A Ministry of Planning and Investment (MPI) delegation, led by Minister Bui Quang Vinh, visited South Korea during August 23-30 at the official invitation of South Korean Minister of Foreign Affairs and Trade Kim Sung-Hwan to actively enhance economic ties between the two countries. Vinh exclusively told VIR about the visit’s fruitful outcomes.
The visit has resulted in South Korea’s further commitment to support Vietnam
Could you say about the main goal of the visit?
This year Vietnam and South Korea celebrate the 20th anniversary of the establishment of bilateral diplomatic relations. The MPI’s delegation visited South Korea at the invitation of South Korean Minister of Foreign Affairs and Trade Kim Sung-Hwan to further enhance the economic ties between Vietnam and its strategic partner South Korea.
Vietnam and South Korea share many cultural and natural similarities. In the last 50 years, the latter has substantially grown from an outdated agriculture-based economy into a developed industrialised nation with export earnings increased to $550 billion last year from $50 million five decades ago. South Korea is also among the world’s pioneers in green development. Its success story and valuable experiences in economic development are worthy for Vietnam to learn from.
Could you highlight the major developments from increased economic ties between Vietnam-South Korea?
The bilateral economic ties have grown significantly across the board in the past years. In terms of bilateral trade, the two governments have agreed to set a target of $20 billion worth of bilateral trade to be reached by 2015. As of last year, two-way trade between South Korea and Vietnam already exceeded $18 billion, thus I believe the target can be obtained earlier than expected.
In terms of investment, South Korea now ranks second after Japan among 95 countries and territories having directly invested in Vietnam with $24.25 billion in registered investment capital. During our talks in Seoul within the framework of the visit, the South Korean side noted they were conducting measures to encourage South Korean businesses to invest more in Vietnam.
In terms of development cooperation, with $1 billion committed for 2008-2011 and an expected $1.2 billion during 2012-2015, Vietnam is the biggest recipient of South Korean preferential loans through Korean Eximbank. Especially, roughly 95 per cent of the loans committed for 2008-2011 have been negotiated and implemented through bilateral agreements and South Korean official development assistance (ODA) loans have been directed in Vietnam’s prioritised sectors with the ODA-funded projects having been undertaken rapidly and efficiently.
During the visit, your delegation met with various authorities and large economic groups in South Korea. Could you underline the outcomes of such meetings?
We could say the visit has achieved all the goals set by the delegation, especially in three major areas. Firstly, in terms of enhancing the cooperation between the two countries, our discussions resulted in the commitments to support Vietnam by such South Korean key ministries and agencies as the ministries of Foreign Affairs and Trade, Strategy and Finance, Knowledge Economy, Korea Trade-Investment Promotion Agency (KOTRA), Korea International Cooperation Agency (KOICA) and Korean Export and Import Bank (Eximbank). These ministries and agencies have confirmed to continue supporting Vietnam in terms of sharing experiences in economic, trade and investment promotion and providing funds for Vietnam.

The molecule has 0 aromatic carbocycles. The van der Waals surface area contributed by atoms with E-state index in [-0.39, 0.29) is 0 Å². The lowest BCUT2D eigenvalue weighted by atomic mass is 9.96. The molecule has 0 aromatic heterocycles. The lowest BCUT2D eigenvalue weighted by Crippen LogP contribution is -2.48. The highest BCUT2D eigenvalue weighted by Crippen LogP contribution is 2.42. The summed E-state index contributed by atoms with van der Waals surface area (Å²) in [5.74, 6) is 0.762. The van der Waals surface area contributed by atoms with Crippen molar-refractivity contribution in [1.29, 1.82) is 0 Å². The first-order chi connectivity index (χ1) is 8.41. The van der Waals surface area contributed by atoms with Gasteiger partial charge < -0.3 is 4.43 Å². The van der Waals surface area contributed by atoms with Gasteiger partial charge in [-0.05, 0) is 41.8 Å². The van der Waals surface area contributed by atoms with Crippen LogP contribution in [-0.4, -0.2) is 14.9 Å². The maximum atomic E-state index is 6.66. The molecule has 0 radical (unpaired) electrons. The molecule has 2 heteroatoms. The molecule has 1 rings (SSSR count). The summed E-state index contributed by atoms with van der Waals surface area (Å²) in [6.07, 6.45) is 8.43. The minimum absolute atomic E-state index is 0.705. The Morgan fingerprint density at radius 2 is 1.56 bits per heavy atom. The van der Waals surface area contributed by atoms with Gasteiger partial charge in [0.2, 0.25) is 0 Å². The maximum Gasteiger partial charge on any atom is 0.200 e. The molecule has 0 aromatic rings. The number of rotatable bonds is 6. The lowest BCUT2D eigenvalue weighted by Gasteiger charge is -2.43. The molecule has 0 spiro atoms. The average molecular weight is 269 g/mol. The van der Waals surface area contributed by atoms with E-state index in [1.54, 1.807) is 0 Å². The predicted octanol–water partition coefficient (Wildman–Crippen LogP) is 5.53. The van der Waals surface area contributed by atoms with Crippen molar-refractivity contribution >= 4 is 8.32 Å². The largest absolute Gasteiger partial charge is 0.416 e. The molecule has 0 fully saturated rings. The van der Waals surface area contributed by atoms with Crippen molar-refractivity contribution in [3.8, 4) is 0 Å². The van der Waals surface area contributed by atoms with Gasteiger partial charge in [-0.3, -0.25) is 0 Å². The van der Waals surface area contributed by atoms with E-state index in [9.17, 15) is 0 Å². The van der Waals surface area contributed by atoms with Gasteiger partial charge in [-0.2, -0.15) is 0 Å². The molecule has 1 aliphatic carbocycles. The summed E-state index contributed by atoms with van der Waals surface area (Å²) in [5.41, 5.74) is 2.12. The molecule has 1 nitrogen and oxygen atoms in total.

Secondly, during the visit, we signed memoranda of understanding (MoUs) with key South Korean organisations including the MOSF, KOICA, Korea Development Institute (KDI) and Global Green Growth Institute (GGGI), through which Vietnam would be able to learn both successful and unsuccessful lessons from South Korea’s economic development process.
Thirdly, amid the declining foreign direct investment into Vietnam, the delegation working visits to such large South Korean groups as Samsung, Taekwang, Kumho, CJ, Lotte and Posco had resulted in encouraging the direct investments into Vietnam from big Korean investors. These are useful visits as Vietnam would like to see continued investments from big investors around the world and South Korea to improve the domestic technological and business landscape.
What are measures adopted by Vietnam and South Korea to develop bilateral economic, trade and investment ties?
The two countries are undertaking a series of measures to tighten bilateral economic relations, including pushing the on-going free trade agreement (FTA) negotiations to promote trade and investment. During our talks, South Korean authorities said they were supporting their businesses by providing loans and organising market exploration trips to increase trade with and direct investment in Vietnam.
In the official development assistance (ODA) area, South Korea’s Eximbank has set up a division specialising in monitoring South Korean ODA-funded projects to help promptly address the difficulties which may arise during their implementation. The MPI will also assign a division to work closely with our South Korean counterparts.
Right before our trip to South Korea, I met with South Korean ambassador to Vietnam Ha Chan-ho and we agreed to hold annual talks between the MPI leadership and the ambassador to timely identify and address obstacles facing South Korean projects to help them operate smoothly and efficiently in Vietnam.